Another intricate fantasy (The Habitation of the Blessed, 2010, etc.) from Valente, based on what feels like the entire panoply of Russian folktales.
In Leningrad, during the early days of the Communist revolution, the house where Marya lives is shared by a dozen families. While gazing from the window, Marya Morevna sees a bird tumble from a tree and turn into a handsome young man; he approaches the house and asks to marry Marya's eldest sister, who accepts. In turn Marya's other elder sisters accept bird-husbands also, but when it's Marya's turn she is not watching and does not see the bird become a man. Her husband is Koschei, a wizard known as Bessmertny (the deathless) because his soul is hidden separate from his body on the island of Buyan, and as long as it remains there he cannot die. The witch Baba Yaga, Koschei's sister, says that the most important thing about a marriage is: who rules. Marya discovers a room occupied by beautiful girls, all named Yelena, all unaware of their surroundings and working like automatons. The Yelenas are Koschei's previous victims, whom he stole away, then enchanted. Eventually, each Yelena was seduced by a handsome solider named Ivan, whereupon Koschei discarded them. Baba Yaga offers Marya a way to avoid the same fate, by setting her three seemingly impossible tasks to accomplish. All this barely scratches the surface of what's going on here; scenes, people, myths and history intertwine. It's dazzling but intensely self-involved.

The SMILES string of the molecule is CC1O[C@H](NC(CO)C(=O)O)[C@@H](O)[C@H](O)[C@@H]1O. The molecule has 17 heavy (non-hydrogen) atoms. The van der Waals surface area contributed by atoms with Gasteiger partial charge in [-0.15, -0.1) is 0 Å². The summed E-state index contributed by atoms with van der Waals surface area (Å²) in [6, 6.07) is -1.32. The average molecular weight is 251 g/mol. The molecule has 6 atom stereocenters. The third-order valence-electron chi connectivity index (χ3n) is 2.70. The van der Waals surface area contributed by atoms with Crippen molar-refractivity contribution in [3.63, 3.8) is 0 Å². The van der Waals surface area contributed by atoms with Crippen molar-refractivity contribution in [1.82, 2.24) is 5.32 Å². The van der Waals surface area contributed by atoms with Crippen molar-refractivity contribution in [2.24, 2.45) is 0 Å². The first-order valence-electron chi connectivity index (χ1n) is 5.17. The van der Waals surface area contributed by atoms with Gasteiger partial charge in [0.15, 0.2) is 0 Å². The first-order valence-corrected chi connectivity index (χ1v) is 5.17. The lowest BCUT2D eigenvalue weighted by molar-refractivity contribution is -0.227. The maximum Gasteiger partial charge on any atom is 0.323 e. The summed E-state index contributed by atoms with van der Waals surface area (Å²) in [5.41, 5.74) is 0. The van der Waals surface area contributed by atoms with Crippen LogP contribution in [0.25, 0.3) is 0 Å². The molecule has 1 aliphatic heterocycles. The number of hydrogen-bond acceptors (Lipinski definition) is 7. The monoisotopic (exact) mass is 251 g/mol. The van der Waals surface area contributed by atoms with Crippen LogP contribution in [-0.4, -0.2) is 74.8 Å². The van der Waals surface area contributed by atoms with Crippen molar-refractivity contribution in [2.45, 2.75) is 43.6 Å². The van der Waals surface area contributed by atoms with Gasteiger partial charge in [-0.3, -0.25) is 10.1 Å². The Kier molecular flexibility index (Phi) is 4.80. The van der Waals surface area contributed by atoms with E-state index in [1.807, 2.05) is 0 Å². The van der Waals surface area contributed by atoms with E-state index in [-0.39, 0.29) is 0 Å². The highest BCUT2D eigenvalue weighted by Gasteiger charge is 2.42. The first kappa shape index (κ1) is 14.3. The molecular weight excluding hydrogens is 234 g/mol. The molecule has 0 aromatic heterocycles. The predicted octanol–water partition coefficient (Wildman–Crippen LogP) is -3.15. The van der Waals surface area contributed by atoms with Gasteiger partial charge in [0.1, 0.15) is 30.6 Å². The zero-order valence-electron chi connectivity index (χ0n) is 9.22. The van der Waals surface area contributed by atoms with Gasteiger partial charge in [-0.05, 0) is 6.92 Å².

Overwhelming and probably indecipherable to all but the most persistent, well-informed readers.